HIV and AIDS do not affect only individuals. They affect families and friends and even communities. They affect each one of us directly or indirectly.
Sometimes people become very negative when they hear about the realities of HIV and AIDS - the rejection, stigma and suffering associated with the illness is very real. But although it is a reality that cannot be ignored, the challenge is to see the other side of this disease; and there is another side. If we start to care for the people infected and affected by HIV and AIDS, and if we can help people to change their attitudes towards people living with HIV and AIDS or PLWHA, the other side will become clear.
With the prevalence of HIV, however, there is a possibility that somebody you love might tell you that he or she is HIV positive. It might even have been a reality to you. What would you say? How would you feel? What is the first thing that you would ask this person - "Where did you get it? From whom?"
When the person we love dearly tells us that he is HIV positive, we are shocked, angry, disappointed and ask "Where did you get this?" The reaction is always negative. But when WE test positive, we only want encouragement and support.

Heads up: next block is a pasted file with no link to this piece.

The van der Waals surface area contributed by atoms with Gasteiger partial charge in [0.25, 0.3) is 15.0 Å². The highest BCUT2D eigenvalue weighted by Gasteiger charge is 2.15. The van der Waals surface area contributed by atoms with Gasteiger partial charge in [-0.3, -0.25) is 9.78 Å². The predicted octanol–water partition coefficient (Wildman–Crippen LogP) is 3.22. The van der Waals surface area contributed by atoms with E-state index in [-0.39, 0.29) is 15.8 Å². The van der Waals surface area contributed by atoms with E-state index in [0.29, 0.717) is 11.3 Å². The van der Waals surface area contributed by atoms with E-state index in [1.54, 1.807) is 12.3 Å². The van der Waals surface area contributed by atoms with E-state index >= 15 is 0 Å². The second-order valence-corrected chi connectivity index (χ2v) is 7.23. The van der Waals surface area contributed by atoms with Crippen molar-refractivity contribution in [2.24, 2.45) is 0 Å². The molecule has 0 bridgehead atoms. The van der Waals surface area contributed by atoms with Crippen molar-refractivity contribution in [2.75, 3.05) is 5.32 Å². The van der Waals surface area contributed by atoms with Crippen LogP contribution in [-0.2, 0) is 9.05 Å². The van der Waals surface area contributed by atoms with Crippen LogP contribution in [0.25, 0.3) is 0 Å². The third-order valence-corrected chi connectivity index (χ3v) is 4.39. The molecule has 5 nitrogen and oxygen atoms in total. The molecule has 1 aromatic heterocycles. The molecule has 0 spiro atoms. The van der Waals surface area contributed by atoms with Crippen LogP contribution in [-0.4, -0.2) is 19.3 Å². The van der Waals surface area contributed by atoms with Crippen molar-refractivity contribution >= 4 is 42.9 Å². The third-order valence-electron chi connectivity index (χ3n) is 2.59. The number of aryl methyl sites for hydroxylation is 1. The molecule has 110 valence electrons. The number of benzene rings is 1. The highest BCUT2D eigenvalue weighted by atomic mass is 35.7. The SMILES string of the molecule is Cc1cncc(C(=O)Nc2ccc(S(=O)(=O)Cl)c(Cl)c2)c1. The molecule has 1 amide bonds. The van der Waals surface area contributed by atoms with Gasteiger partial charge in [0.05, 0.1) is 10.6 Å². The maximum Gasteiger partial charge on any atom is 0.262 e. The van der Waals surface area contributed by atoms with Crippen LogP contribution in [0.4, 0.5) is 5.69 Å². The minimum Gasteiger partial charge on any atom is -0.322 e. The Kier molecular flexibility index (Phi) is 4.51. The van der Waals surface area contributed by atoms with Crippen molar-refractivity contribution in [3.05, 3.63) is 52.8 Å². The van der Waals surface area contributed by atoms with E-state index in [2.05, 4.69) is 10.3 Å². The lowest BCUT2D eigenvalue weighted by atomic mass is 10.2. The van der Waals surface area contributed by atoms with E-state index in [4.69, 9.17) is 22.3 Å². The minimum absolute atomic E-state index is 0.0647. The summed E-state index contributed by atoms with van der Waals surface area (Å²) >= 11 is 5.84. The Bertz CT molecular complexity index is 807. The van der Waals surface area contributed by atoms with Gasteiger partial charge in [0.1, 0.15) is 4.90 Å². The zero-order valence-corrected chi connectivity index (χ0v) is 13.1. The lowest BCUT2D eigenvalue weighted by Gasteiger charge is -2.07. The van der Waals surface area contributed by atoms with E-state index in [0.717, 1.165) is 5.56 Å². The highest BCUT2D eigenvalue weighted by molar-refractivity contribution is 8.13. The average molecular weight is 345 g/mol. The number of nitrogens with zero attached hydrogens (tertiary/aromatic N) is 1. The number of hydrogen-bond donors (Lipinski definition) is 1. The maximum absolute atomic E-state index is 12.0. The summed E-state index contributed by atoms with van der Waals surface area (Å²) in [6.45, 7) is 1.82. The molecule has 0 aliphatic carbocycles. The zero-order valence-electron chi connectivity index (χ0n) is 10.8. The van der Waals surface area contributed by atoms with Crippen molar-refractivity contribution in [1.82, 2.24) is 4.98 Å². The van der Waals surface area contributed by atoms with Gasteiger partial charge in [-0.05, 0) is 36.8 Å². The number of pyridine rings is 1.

This is what often happens in the real world. That is why it is so difficult for HIV positive people to come out and share their status.
As human beings, we all have a need to be valued and accepted for who we are. During difficult times in our lives, this need becomes even more prominent. It is also impossible to contend with difficult situations without the support and encouragement of people close to us believing in our abilities and affirming our value.
Unfortunately, during good times we tend to become very self-sufficient and self-righteous. We find it much easier to judge and condemn a person with HIV or AIDS than to reach out to him with understanding and acceptance. We'd like to believe that such a person is reaping the fruit of their behavior and that something like that would never happen to us because we know how to behave. This might indeed be true and maybe you or I will never contract HIV. The fact is that we can not foretell the future. We don't know what calamity awaits us round the next corner, when we desperately in need of other's acceptance and compassion.
Most people support the principle: "Do to others what you want them to do to you." Unless we put ourselves in the shoes of another person, it's very difficult to understand what our needs would be in a similar situation. This is not something we automatically do. It requires a conscious decision to postpone judgment and instead try to understand the world of the other person. Only then will we know what we would have liked others to do to us in a similar situation. Choosing to value another person as a special God-created being adds value and worth to your life. AIDS is but one opportunity to put this into practice.
Source: Channels of Hope workshop manual.